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Souto artwork captures the student experience at Nebraska U
The pulse of campus life — beats that resonate with the University of Nebraska–Lincoln’s commitment to being a place where every person and every interaction matters — has been captured in a new artwork by Francisco Souto.
Commissioned by Chancellor Ronnie Green, “We Are Nebraska” is a 2-foot-tall by 8-foot-wide graphite drawing and acrylic paint pattern that depicts a single year on campus. Through his unique, intricate style, Souto captures individual university experiences — from students moving in and hanging with friends, to a chat with the chancellor and classroom instruction — in the artwork.
“’We Are Nebraska’ reflects how this university and community support our students and each other,” said Souto, director of the School of Art, Art History and Design, and a professor of art. “It shows connections that matter, those moments that lead us to success.”
The idea for the commission formed after Green was inspired in late 2019 by the Venezuelan artist’s “Diaspora II” exhibition at the Kiechel Fine Art Gallery. Through the show, Souto explored how, since 2015, more than 7 million Venezuelans have left their homeland due to ongoing economic and political crises.
“Francisco is a gifted, internationally acclaimed artist, and I have long admired his work,” Green said. “At the debut of the Kiechel exhibition, I had a revelation that we needed to have a piece of Francisco’s work that featured and would forever be a part of our university.”
Discussions about the commission coalesced around a single theme — the importance of access to and the transformational value of higher education. Beyond that central idea, Green gave Souto carte blanche in the overall design.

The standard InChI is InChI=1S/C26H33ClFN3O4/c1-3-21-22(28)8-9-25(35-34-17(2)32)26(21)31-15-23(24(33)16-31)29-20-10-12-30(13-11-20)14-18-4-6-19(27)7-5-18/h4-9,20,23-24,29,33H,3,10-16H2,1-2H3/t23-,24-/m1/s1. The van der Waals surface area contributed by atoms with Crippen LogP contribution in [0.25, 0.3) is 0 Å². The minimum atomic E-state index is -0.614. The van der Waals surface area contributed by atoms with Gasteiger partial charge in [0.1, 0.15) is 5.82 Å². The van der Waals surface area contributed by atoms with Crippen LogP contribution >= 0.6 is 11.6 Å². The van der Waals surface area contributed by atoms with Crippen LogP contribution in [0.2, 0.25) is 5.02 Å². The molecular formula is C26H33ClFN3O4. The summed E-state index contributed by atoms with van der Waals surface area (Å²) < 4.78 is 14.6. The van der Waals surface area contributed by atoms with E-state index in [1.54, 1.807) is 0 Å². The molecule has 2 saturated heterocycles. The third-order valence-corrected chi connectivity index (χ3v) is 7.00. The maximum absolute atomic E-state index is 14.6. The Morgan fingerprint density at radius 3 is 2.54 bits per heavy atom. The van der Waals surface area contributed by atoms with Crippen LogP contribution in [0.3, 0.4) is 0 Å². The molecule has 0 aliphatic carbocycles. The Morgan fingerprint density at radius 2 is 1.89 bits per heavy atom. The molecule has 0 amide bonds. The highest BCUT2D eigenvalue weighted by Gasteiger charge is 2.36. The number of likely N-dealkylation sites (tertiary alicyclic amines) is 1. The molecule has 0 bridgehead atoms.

“To show the breadth of our student experience in a single piece was a huge idea,” Souto said. “Truthfully, the idea was overwhelming at first, and I didn’t know how I was going to do it.”
Ultimately, Souto conceived the work as a timepiece — a full academic year that moves across the design from left to right. It starts with students moving into on-campus housing and culminates in a graduation celebration.
Souto used hundreds of photos from Craig Chandler, director of photography, as inspiration. Each interaction in the drawing is a composite of multiple images.
Overall, the drawing, which started in early 2020, took 17 months to complete. As it progressed, Souto inadvertently captured the pandemic experience on campus, working in face masks and outdoor classroom instruction.
Souto’s signature aesthetic of forgoing a background and focusing on the subject matter (in this case, people) also reflects the distance felt as the university’s COVID-19 response shifted to remote instruction and work for much of 2020.
“It wasn’t planned at the start, but it was pretty exciting to have the piece reflect the pandemic and the time we’re living in,” Souto said. “When you look at it 10 to 15 years from now, it will definitely be a historical piece.”
The design also includes more personal choices, including Green talking to a student (a surprise for the chancellor) and an image of Souto’s son, Pablo, a junior graphic design major, walking alone with a portfolio in hand.
“We’ve been here for 18 years and Nebraska has become so incredibly important to me and my family,” Souto said. “Putting Pablo in the piece is a way to reflect that we’ve put down roots here and that they are growing, getting deeper and deeper.”
Souto presented the final design to Green’s executive leadership team in late November. Green said that the campus leaders were awestruck and inspired by the piece.
“Francisco’s work is always incredible, but this one so incredibly meaningful,” Green said. “And I love that Pablo is in there because I actually remember recruiting him to come here when he was a high school student.
“It is fabulous and beautiful piece that far exceeded my expectations.”
“We Are Nebraska” is now a part of the Office of the Chancellor’s art collection. It is on display for all to see in the Office of the Chancellor, Canfield Administration Building South, Room 201.
“This is a work that will forever be in my heart,” Souto said. “I am very proud for this to be a part of my legacy at the University of Nebraska.”